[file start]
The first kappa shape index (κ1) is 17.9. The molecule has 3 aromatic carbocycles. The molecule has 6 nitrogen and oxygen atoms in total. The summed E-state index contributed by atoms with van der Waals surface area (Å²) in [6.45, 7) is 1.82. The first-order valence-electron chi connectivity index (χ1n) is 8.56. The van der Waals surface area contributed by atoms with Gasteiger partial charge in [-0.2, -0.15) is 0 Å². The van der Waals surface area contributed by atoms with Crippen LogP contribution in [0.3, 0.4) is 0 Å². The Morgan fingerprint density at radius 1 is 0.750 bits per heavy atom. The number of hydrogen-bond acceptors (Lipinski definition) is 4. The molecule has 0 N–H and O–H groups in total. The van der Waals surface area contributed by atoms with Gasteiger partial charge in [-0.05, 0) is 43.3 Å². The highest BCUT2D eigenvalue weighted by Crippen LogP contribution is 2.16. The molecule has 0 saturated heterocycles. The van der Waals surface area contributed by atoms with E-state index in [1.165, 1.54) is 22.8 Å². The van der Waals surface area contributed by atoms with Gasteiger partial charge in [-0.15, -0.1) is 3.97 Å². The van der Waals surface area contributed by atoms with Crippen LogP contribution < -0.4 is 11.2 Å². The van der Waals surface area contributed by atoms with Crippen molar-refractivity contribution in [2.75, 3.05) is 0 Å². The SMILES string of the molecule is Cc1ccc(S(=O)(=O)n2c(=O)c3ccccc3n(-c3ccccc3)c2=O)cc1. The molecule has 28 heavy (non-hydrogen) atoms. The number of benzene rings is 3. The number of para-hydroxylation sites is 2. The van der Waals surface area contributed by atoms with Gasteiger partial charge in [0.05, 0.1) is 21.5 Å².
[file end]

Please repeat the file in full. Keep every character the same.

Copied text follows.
The first kappa shape index (κ1) is 17.9. The molecule has 3 aromatic carbocycles. The molecule has 6 nitrogen and oxygen atoms in total. The summed E-state index contributed by atoms with van der Waals surface area (Å²) in [6.45, 7) is 1.82. The first-order valence-electron chi connectivity index (χ1n) is 8.56. The van der Waals surface area contributed by atoms with Gasteiger partial charge in [-0.2, -0.15) is 0 Å². The van der Waals surface area contributed by atoms with Crippen LogP contribution in [0.3, 0.4) is 0 Å². The Morgan fingerprint density at radius 1 is 0.750 bits per heavy atom. The number of hydrogen-bond acceptors (Lipinski definition) is 4. The molecule has 0 N–H and O–H groups in total. The van der Waals surface area contributed by atoms with Gasteiger partial charge in [-0.05, 0) is 43.3 Å². The highest BCUT2D eigenvalue weighted by Crippen LogP contribution is 2.16. The molecule has 0 saturated heterocycles. The van der Waals surface area contributed by atoms with E-state index in [1.165, 1.54) is 22.8 Å². The van der Waals surface area contributed by atoms with Gasteiger partial charge in [-0.15, -0.1) is 3.97 Å². The van der Waals surface area contributed by atoms with Crippen LogP contribution < -0.4 is 11.2 Å². The van der Waals surface area contributed by atoms with Crippen molar-refractivity contribution in [2.75, 3.05) is 0 Å². The SMILES string of the molecule is Cc1ccc(S(=O)(=O)n2c(=O)c3ccccc3n(-c3ccccc3)c2=O)cc1. The molecule has 28 heavy (non-hydrogen) atoms. The number of benzene rings is 3. The number of para-hydroxylation sites is 2. The van der Waals surface area contributed by atoms with Gasteiger partial charge in [0.05, 0.1) is 21.5 Å².